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Labor Is Property


That’s right, labor IS property.  No, no, no!  This isn’t some right-wing rant suggesting that serfdom be reintroduced (although many argue that we’re already there).  Small-“L” labor is work performed.  And labor is the property of those that provide it—the workers—until it is transferred to someone else through a contractual transaction (i.e. the paying of a wage).

So, simply put:  Workers have the right to pool their resources, just like capitalists, and bargain to get the best deal in exchange for their property.  It’s the fundamental framework of a modern market.  Even Adam Smith used the image of a laborer in his effort to describe the invisible hand.  Despite what the right-wing would like you to believe, this father of modern economic thought was not a supply-sider, as he recognized the need for balance between the two.

Capitalists, when they buy stock (or “invest”) their cash, are really just pooling their property (money) with the property of other capitalists with the express purpose of gaining the economic advantages which a larger pool of resources will command.  Labor has every right to do the very same “pooling”.

Big-“L” Labor is part of the two essential inputs you will find in any production function (the other being Capital).  An economy which prides itself on being “market based” cannot sustain itself when one of the two inputs is given preferential treatment by government policies.  Laws which discourage, restrict, or even prevent workers from organizing—and thus gaining economic advantages from their own larger pool of resources—are onerous government regulations intruding on the free market.

Labor is where work actually gets performed.  And there is NEVER an economic output that does not include an element of labor.  Let me give you a classic example.  Let’s say that you need to dig a well.  You have many options on the proportions of Labor-to-Capital, but they will both be present.  If you rent a machine that does everything on its own, from GPS-mapping the site to fitting the pipes in the final well, a living person (labor) had to push the button to start it working.  On the other hand, if you chose to dig the well by hand—literally by hand, without shovel or other tools—you would still have capital in the equation, because the land itself is capital.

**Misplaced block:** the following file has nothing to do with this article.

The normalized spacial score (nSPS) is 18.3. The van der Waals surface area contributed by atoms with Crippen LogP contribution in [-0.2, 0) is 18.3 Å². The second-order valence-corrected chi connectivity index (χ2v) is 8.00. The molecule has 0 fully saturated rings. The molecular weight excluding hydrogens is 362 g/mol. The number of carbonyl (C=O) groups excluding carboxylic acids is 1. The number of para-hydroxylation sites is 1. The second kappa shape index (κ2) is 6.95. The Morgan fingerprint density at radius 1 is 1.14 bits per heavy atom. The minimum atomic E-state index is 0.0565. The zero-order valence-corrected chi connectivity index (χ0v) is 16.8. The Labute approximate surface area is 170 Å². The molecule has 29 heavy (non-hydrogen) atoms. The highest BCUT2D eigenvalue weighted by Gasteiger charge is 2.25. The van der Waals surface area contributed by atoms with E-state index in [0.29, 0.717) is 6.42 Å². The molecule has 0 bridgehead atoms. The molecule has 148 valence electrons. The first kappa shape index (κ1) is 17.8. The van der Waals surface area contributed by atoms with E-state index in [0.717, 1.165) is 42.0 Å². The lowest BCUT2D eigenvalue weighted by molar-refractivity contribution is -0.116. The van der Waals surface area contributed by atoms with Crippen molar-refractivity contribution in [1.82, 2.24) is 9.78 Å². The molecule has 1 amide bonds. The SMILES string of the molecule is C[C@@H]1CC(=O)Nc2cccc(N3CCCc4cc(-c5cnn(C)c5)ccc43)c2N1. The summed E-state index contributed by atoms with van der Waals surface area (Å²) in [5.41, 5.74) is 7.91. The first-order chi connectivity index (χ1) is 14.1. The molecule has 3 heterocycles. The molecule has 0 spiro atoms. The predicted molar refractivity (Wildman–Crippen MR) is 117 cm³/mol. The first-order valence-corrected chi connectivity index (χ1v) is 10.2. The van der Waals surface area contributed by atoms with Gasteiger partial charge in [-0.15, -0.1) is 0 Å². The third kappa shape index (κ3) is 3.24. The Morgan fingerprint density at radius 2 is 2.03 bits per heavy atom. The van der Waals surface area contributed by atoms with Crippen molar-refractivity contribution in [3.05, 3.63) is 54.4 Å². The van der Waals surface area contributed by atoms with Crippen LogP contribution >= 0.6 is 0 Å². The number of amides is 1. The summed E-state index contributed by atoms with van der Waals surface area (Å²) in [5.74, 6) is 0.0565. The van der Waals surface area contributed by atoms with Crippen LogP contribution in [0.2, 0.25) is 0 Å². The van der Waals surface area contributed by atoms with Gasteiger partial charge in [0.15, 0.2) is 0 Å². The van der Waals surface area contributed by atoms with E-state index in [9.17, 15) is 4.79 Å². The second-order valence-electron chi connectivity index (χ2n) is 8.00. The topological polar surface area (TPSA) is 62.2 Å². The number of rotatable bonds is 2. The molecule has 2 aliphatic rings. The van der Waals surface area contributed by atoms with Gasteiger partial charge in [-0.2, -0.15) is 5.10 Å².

Since rhetorical framing has proven to be so important, as evidenced by the right-wing’s success at getting the Democrats to surrender to simple talking points, it is urgent that we start framing pro-Labor arguments using what has become the dominant language of the market paradigm:  Labor is a part of the market and the markets must be allowed to function.  Would a right-winger—for even a second— consider interfering with the formation or management of a corporation?  If not, then they can’t be faithful to their market fundamentalism when they try to interfere in the creation and workings of a Labor Union.

Conceptually, Labor should be on a perfectly equal footing to Capital, without the government intruding to give one side preferential treatment.  But in reality, U.S. government policies of the past few decades have specifically and purposefully relegated Labor to more of an inconvenience—if not a downright hindrance—to the profit motive, when in truth Labor is as an equal partner in profit’s creation.  You can’t create profit without labor.  What heresy, eh?

There may be right-wing market fundamentalists that disagree on the grounds that the government has, on the urgings of organized Labor, created workplace regulations regarding such things as minimum wage, maximum work-week, child labor restrictions—and even the weekend—which are intrusions on the market.  They should be careful in that reasoning; government action creates the entire environment for business itself.  Without the “intrusion” of contract enforcement, for example, no markets beyond subsistence-level barter could exist at all.

Societies have an absolute right to regulate the functioning of commerce.  There is no “natural” order to commerce.  There is no divinely-inspired set of economic “laws” which mandate how a society must define the workings of its internal and external trade.  And if there were, the American crony-capitalist “free market” that we know today could not survive within them.

Once a society decides on a set of principles under which it will govern the allocation of its resources, whether by the actions of individuals, the commands of a central authority, or a mix, those principles must be refereed fairly.  The people in power cannot pick and choose winners and losers.  Policymakers cannot create rules that conflict with the underlying principles by giving preferential treatment to one economic actor at the expense of another, and expect to sustain the system.  Inconsistency leads to uncertainty and uncertainty in a supposedly “free market” will slow—and even stop—commerce.  When the public philosophy of free markets collides with the private desire to advance the interests of one economic segment, such as Capital, it will lead to the collapse of the system.

Since labor is property, it is unjust and unwise for legislatures to interfere with the natural process of organization.  Individual labor with limited bargaining power in the face of hyper-organized capital leads to exploitation, which further leads to unnatural wealth- and income gaps, which in turn lead to economic and social instability.  And ultimately to revolution.  In order for capitalism to work, Labor must be an equal partner in production, and that requires organization.

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About Gary S. Barkley